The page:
Pebbles W. 90cm, D. 50cm, H. 36cm

A whimsical idea to createpebbleartworksbycutting up mother-of-pearl and piecing the strips together to simulate natural stoneswas pioneered by Sohn Hyewon, the creative director of his institute. To materialize this concept, Hwang Samyong went out to the Hongcheon River in Gangwon Province. He picked up thirty small stones, among which he chose ten together with Sohn. After enlarging photos of the stones, he simulated them using the cutting technique. Once the basic concept and framework were fixed, the execution didn’t appear challenging at all to Hwang, who has spent his whole life cutting mother-of-pearl. He still had to perform many hours oftedious work, though.

This vision having been fulfilled by combining the magnified shapes of pebbles roundedand smoothed by natural forces for thousands of years with Hwang’s magnificent skills that have been polished for decades, these mother-of-pearl “pebbles”present us with exciting new possibilities for Korean mother-of-pearl crafts. Major techniques for mother-of-pearl crafts include the cutting technique, slicing technique, sawing-out techniqueandcarving technique.Hwang’s boulders are created withthe cutting technique alone.

This technique, commonly referred to as the ‘cutting-up technique’, is to cut mother-of-pearl in slender strips and put them together to embody anintended pattern. The curved surfaces of the “pebbles”are adorned in a soft and smooth manner reminding us of reeds swaying in the wind. Of the Pebble Series, the thinthread colored mother-of-pearl “boulder” that is only 0.5mm thick took 277 hours to complete, while the thickest one of 4.9 mm took 145 hours.The boulder made of black pearls took some 90 hours. The surfaces that had been lacquered were finished using classic mother-of-pearl techniques.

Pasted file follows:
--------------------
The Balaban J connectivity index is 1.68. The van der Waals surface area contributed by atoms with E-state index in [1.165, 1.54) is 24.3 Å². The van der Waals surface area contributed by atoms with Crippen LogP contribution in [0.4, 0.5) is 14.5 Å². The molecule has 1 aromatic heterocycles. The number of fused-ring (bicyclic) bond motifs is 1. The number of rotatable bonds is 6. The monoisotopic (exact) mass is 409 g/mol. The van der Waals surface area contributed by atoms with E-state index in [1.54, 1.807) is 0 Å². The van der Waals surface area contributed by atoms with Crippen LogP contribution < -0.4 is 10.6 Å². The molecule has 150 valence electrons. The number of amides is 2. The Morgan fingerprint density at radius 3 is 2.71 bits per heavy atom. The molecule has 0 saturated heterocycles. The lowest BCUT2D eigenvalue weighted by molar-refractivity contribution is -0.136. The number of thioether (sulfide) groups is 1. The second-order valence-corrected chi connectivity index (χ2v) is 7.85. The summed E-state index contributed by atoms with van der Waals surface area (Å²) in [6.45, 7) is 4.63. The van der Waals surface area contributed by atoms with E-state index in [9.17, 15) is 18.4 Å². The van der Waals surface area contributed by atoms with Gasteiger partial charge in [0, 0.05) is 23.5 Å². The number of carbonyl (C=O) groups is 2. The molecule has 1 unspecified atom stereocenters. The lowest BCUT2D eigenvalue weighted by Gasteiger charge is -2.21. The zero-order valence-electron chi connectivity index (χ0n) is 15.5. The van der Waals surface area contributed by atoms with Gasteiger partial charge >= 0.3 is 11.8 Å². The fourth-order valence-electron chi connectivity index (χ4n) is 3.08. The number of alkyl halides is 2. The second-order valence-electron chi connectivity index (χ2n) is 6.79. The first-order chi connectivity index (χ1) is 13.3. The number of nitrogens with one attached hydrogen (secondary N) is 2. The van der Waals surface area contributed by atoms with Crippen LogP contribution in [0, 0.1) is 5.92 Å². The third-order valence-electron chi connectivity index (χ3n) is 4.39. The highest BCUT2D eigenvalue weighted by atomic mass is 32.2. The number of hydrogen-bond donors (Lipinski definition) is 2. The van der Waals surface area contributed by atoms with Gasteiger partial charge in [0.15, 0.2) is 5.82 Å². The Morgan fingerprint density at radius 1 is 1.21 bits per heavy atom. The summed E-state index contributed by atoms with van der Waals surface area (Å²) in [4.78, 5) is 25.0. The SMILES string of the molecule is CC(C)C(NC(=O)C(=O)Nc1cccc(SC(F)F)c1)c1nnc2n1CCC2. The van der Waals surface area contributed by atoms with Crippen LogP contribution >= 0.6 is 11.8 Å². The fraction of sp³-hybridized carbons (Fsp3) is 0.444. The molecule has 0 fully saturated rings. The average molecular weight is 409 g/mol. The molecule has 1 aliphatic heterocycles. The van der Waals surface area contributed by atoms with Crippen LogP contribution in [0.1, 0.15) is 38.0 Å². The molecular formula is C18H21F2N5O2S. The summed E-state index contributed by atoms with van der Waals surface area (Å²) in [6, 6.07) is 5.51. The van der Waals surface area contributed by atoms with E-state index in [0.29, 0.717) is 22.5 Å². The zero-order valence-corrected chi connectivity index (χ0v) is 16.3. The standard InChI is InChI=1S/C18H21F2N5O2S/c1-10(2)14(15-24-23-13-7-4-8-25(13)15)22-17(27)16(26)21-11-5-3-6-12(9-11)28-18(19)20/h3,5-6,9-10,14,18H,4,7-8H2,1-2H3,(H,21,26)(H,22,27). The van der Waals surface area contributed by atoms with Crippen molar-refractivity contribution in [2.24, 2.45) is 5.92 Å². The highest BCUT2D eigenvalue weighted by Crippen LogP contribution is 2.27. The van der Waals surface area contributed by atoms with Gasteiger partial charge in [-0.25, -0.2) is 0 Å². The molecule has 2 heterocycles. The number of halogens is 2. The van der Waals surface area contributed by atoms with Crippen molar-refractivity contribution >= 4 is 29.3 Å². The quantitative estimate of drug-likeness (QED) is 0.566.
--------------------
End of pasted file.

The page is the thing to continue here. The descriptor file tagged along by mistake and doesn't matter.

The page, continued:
Born in Goseong, South Gyeongsang Province, in 1959, he joined the studio Hwang Ui-yong Gongbang of his elder brother in 1976. At this studio in Busan, he developed and refined his skills for 22 years. His work was awarded the Special Prize at the National Art Exhibition of the Handicapped in 1992. Receiving the Gold Prize in Lacquerware with Inlaid Mother-ofPearl Competition of Namyangju County for two years in a row, in 2012 and 2013, he began to stand out. Although he is especially a master artisan in cutting up mother-of-pearl into slender strips and breaking them into regular lengths, which is one of most sophisticated traditional techniques, he has long worked as a subcontractor helping-out other artists due to economic and other conditions. In the meantime, he made a constant effort to polishup his varied techniques. Since 2010, he has devoted himself to creating some 10 works with the themes of turtles, bears, 5-member tiger families, automobiles and hanok (traditional Korean houses), using his signature cutting techniques. His participation in Milan exhibition offers him the opportunity to finally have an official debut for the first time in his life. Currently, he is the representative of Yechan Craft, a studio named after his pen-name.